The last five polls in Italy suggest that the party of Silvio Berlusconi, Forza Italia, is looking to secure 16-to-18% on election day, March 4.

According to Bloomberg, the average of January’s polls gives Berlusconi’s right-wing alliance a 37% share of the vote.

However, pollsters suggest that this may be underestimating the appeal of Berlusconi’s party. The former premier is leading a coalition that includes populists and far-right nationalists that is 2-3% short of securing an absolute parliamentary majority.

Pollsters suggest that voters unwilling to reveal their voting preference – the so-called “shy factor” – may provide Berlusconi with a stealth political advantage. The “shy factor” is well documented: in 2006 exit polls underestimated the right-wing vote by 5% and in 2009 by 7%.

Berlusconi is banned from public office due to a tax fraud conviction but is likely to emerge as a king-maker, appointing the next Italian prime minister, maintaining control over the future parliamentary majority.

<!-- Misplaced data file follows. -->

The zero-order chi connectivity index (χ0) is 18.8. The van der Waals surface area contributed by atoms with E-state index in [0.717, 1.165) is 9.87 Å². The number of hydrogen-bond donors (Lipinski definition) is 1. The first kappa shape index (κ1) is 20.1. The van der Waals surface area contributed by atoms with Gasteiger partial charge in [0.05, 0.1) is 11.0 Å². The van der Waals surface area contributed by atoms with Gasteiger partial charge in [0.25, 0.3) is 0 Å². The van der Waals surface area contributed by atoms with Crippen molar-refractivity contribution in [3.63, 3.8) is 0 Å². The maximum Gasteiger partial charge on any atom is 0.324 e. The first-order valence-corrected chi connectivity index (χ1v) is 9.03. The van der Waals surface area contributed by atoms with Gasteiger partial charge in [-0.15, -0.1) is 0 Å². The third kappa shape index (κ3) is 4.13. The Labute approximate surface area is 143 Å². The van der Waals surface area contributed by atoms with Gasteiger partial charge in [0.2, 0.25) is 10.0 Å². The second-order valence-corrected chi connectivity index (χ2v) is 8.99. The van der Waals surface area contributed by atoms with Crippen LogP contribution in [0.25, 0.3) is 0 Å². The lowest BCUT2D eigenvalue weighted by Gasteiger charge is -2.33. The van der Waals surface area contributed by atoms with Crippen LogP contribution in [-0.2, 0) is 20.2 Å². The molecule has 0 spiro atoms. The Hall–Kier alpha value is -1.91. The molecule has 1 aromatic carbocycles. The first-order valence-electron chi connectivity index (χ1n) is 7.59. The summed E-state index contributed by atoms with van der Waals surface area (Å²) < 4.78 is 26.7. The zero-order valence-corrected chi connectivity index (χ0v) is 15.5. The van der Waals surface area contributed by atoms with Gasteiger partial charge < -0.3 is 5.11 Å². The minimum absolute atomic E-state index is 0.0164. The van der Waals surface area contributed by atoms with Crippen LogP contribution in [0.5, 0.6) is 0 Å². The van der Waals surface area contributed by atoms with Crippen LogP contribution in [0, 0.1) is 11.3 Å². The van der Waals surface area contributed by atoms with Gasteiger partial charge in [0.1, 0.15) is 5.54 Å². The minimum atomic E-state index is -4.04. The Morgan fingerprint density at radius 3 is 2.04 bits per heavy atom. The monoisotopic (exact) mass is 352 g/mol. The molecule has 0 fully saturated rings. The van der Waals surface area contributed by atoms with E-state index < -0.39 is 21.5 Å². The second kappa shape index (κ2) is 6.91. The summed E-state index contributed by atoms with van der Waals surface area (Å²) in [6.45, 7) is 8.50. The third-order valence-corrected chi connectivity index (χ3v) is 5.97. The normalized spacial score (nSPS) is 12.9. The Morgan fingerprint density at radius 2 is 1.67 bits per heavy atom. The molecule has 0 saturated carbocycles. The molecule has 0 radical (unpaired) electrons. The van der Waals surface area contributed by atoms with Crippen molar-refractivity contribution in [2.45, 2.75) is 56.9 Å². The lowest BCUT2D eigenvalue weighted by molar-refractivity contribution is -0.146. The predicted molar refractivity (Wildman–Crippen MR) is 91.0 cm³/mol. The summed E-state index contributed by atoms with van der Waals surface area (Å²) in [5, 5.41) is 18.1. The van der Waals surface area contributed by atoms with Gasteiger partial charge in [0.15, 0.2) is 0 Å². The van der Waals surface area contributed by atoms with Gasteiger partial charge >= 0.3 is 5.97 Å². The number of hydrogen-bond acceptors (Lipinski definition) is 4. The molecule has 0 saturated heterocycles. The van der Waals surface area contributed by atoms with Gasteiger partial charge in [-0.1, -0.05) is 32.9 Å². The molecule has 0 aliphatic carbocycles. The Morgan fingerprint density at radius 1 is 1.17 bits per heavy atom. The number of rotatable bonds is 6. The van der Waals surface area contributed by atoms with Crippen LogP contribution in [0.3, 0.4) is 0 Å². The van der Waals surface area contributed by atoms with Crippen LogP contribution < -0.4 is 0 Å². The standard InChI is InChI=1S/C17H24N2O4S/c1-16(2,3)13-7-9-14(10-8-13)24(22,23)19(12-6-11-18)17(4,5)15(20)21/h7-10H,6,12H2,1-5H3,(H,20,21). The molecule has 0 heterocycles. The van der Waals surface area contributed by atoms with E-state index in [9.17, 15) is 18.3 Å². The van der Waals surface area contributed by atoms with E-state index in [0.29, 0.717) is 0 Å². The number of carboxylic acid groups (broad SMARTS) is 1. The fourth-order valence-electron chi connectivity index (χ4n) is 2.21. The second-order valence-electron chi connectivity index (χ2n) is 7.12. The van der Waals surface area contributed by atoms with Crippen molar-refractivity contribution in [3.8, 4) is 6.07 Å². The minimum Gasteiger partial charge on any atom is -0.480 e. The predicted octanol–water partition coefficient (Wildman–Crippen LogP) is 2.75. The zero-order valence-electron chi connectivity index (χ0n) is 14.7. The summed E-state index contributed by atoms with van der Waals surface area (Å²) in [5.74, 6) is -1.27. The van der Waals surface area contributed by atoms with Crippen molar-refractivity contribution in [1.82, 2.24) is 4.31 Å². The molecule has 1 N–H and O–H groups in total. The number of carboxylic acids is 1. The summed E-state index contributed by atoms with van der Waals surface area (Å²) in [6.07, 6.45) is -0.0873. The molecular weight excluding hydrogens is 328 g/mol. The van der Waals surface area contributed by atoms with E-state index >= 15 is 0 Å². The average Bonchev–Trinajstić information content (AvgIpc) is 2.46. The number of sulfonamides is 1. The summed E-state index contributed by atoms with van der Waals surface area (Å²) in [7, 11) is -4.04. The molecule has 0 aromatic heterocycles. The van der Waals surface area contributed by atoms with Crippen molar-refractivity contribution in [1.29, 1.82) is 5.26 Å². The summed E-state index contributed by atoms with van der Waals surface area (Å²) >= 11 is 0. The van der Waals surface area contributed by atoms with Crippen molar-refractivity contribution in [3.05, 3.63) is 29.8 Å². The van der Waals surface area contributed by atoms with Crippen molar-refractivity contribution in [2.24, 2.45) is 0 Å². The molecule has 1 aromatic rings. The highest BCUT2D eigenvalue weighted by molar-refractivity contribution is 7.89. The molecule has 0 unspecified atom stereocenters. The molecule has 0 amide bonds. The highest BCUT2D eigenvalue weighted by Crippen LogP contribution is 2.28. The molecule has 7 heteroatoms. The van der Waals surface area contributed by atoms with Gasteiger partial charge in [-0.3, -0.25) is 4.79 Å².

The right-wing alliance is campaigning on an anti-immigration platform, while markets seem to approve the prospect of a Berlusconi-backed administration that would ensure continuity in terms of economic policy.

Leading the polls as a single party is the Five Star Movement (MS5), which however has no apparent partner. The ruling Democratic Party is trailing by 2-7%, but it is losing ground due to internal divisions and the political cost of budgetary consolidation.